Legislators have urged 23 districts countrywide to pay Rwf 170,846,027, a debt they owe neuropsychiatric hospital, Caraes Ndera introduced by fathers of charity.
Following Thursday’s visit of the senators to the hospital, the Commission of National Unit, Human Rights and Fight against Genocide in the parliament called upon Dr. Alvera Mukabaramba, the Minister of State for Social Affairs in the Ministry of Local Government, who proved today that that the districts have been sensitized to pay as fast as possible.
“We have already had negotiations with those districts. We plan to propose them to pay in installments in case they fail to pay at once but what’s crucial is that they’re right now committed to pay,” she added.
Father Védaste Hakizimana, the accountant of the hospital, says the districts have failed to pay the debts since 2012. This came after the government decision that districts should care and pay for all their residents who have mental disability.
“Some districts do not even show us that they are willing to pay,” Father Hakizimana adds.
According to Hon. Mukamana Elizabeth, the president of the commission, the district must act as quick as possible for it creates different problems that hamper the hospital.
Mukabaramba declared that the only surefire way to solve the problem is that districts will have to pay medical insurance ‘mituel’ for those who have this kind of disability and that they will use it at this hospital.
As yet, Huye district is on the frontline among the districts that have paid a little. It owes the hospital over Rwf26 million.
Other districts that have big debt include Gasabo with 18 million after paying five, Kicukiro has 17 million while Nyagatare is the first to have low debt estimated to be only six hundred.
Senators vow to advocate for the hospital to solve other existing problems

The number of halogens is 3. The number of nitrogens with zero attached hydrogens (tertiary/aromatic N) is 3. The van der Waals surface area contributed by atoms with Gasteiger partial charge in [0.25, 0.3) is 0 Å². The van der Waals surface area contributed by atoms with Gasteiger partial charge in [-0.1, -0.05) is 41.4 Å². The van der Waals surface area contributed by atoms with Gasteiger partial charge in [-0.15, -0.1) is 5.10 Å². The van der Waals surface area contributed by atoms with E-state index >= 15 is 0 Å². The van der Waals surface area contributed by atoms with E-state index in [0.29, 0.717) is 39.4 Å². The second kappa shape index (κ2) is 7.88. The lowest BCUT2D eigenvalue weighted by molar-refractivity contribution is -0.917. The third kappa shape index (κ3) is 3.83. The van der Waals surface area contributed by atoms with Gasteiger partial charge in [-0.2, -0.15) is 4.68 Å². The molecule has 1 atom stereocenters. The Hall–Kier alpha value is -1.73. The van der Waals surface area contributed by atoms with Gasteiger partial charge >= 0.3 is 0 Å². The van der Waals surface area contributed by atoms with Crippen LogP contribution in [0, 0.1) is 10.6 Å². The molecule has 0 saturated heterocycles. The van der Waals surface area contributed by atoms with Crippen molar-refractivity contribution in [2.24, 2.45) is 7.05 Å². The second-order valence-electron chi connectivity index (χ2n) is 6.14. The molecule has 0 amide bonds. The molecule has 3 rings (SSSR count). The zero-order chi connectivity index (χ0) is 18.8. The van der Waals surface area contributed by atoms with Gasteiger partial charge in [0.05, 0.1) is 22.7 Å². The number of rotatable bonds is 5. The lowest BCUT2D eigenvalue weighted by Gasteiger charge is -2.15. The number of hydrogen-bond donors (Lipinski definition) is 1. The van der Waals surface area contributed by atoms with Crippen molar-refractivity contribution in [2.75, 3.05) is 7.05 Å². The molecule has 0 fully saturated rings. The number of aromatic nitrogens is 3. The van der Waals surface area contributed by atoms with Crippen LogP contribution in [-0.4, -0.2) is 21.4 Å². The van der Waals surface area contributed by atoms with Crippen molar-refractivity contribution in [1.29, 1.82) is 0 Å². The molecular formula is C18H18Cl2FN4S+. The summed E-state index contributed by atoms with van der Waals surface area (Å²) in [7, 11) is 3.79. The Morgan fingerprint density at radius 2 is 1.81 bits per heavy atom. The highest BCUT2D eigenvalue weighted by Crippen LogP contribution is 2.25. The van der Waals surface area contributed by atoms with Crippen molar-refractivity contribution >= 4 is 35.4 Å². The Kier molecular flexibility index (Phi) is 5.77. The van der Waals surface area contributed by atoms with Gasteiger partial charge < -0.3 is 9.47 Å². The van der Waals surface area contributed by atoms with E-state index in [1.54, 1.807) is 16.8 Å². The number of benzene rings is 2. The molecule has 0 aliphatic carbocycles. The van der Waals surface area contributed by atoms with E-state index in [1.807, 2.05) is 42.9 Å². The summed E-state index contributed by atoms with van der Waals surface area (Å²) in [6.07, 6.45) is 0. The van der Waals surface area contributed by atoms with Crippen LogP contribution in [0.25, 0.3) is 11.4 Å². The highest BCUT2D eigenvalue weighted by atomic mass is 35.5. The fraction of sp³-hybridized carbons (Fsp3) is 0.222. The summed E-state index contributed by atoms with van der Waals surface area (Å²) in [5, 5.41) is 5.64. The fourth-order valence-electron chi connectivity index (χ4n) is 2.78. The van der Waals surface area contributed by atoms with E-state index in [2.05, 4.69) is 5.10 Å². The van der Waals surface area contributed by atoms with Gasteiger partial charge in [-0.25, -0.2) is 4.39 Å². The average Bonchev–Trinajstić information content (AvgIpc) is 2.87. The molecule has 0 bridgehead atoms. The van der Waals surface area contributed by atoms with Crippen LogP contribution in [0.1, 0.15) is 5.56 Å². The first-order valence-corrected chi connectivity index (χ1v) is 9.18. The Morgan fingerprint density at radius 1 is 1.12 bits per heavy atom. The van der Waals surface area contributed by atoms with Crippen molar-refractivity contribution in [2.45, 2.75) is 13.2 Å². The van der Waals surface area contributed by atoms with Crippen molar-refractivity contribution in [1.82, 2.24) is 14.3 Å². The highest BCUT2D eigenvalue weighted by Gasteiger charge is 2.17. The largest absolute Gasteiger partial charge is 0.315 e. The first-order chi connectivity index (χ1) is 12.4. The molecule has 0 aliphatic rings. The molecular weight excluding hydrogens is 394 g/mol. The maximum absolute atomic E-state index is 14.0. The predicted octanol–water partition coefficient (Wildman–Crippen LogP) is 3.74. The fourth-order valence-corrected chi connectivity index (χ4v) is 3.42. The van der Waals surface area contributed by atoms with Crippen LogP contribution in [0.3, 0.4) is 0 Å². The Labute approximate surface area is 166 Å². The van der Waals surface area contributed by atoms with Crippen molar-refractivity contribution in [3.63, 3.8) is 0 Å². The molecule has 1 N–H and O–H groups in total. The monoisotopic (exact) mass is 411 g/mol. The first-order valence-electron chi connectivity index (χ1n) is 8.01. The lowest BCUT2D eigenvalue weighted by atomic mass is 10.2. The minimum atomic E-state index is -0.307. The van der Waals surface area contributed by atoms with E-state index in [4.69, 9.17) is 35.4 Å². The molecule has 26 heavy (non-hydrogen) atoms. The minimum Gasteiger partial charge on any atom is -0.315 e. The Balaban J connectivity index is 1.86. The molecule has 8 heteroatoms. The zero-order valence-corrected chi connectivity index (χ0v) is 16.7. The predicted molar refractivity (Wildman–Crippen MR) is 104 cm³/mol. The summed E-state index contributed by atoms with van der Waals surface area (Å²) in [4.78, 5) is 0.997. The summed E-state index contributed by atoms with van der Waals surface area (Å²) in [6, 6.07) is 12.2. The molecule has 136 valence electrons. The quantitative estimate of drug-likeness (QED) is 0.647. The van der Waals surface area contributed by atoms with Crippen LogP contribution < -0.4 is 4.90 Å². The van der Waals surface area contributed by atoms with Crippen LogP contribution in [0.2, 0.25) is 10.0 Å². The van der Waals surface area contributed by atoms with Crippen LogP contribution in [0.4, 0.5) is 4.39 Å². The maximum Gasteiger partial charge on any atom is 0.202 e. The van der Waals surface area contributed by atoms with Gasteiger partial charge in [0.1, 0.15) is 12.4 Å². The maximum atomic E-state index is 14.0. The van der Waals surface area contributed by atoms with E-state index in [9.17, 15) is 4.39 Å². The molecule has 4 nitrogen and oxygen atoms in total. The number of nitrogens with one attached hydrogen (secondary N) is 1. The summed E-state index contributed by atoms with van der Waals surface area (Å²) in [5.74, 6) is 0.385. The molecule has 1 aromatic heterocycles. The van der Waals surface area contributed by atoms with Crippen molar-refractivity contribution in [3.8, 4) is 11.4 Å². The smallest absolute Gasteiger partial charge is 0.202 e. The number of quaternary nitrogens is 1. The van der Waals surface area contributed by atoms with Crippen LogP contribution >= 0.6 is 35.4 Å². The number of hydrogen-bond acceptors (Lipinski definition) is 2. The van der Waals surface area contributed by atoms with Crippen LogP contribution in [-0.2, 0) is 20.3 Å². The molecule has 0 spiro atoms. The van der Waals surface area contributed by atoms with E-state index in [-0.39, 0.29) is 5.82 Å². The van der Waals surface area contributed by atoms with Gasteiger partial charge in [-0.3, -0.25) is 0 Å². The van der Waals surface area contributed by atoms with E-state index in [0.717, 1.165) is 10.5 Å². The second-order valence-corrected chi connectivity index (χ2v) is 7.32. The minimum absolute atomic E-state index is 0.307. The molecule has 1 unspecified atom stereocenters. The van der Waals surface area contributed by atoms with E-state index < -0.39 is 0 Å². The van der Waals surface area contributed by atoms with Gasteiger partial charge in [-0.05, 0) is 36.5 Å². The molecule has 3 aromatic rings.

In their visit to the hospital, the senators vowed that they will strive to end the existing problems they saw hampering the services provided by this neuropsychiatric hospital.
“We are the only hospital of this kind in the whole country but our specialists are still few compared to the number of patients we serve,” Father Charles says. “We also receive and teach university students as well as training and assisting other hospitals on how to treat people with mental disabilities.”
He adds that the other biting challenge is the increased tension between the patients who perpetually attempt to kill one another. This calls upon the increase of other specialists to calm them and that they should be treated in other different rooms.
“We also talked about the problem of foreign patients who are brought here and there is no one to take care of them. We treat them well but they spend a long time here after their recovery for we have nowhere to send them. The other problem arises when the patients don’t have health insurance ‘mituel’.
After understanding the problems hampering the hospital, the senators said they’re privileged to advocate for the hospital and that it will be supported.
Josiane UWANYIRIGIRA & Dieudonne MANIRAKIZA